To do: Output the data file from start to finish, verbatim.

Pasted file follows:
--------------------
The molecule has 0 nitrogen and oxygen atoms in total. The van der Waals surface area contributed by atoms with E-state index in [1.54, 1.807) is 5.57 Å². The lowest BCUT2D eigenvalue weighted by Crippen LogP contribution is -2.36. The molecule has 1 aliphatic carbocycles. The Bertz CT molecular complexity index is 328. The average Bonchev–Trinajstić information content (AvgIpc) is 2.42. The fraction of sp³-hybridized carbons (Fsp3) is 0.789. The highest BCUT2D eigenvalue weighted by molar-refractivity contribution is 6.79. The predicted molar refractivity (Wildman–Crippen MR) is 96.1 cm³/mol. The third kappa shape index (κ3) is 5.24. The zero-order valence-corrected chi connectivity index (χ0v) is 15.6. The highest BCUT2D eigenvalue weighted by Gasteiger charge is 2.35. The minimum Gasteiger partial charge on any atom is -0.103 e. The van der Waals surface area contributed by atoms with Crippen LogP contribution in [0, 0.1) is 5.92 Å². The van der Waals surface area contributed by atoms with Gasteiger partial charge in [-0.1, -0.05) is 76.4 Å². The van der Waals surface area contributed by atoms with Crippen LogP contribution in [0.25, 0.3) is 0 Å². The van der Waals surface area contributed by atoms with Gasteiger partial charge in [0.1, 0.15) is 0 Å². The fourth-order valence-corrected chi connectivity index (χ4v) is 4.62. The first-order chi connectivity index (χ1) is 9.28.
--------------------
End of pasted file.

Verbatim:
The molecule has 0 nitrogen and oxygen atoms in total. The van der Waals surface area contributed by atoms with E-state index in [1.54, 1.807) is 5.57 Å². The lowest BCUT2D eigenvalue weighted by Crippen LogP contribution is -2.36. The molecule has 1 aliphatic carbocycles. The Bertz CT molecular complexity index is 328. The average Bonchev–Trinajstić information content (AvgIpc) is 2.42. The fraction of sp³-hybridized carbons (Fsp3) is 0.789. The highest BCUT2D eigenvalue weighted by molar-refractivity contribution is 6.79. The predicted molar refractivity (Wildman–Crippen MR) is 96.1 cm³/mol. The third kappa shape index (κ3) is 5.24. The zero-order valence-corrected chi connectivity index (χ0v) is 15.6. The highest BCUT2D eigenvalue weighted by Gasteiger charge is 2.35. The minimum Gasteiger partial charge on any atom is -0.103 e. The van der Waals surface area contributed by atoms with Crippen LogP contribution in [0, 0.1) is 5.92 Å². The van der Waals surface area contributed by atoms with Gasteiger partial charge in [-0.1, -0.05) is 76.4 Å². The van der Waals surface area contributed by atoms with Crippen LogP contribution in [0.25, 0.3) is 0 Å². The van der Waals surface area contributed by atoms with Gasteiger partial charge in [0.1, 0.15) is 0 Å². The fourth-order valence-corrected chi connectivity index (χ4v) is 4.62. The first-order chi connectivity index (χ1) is 9.28.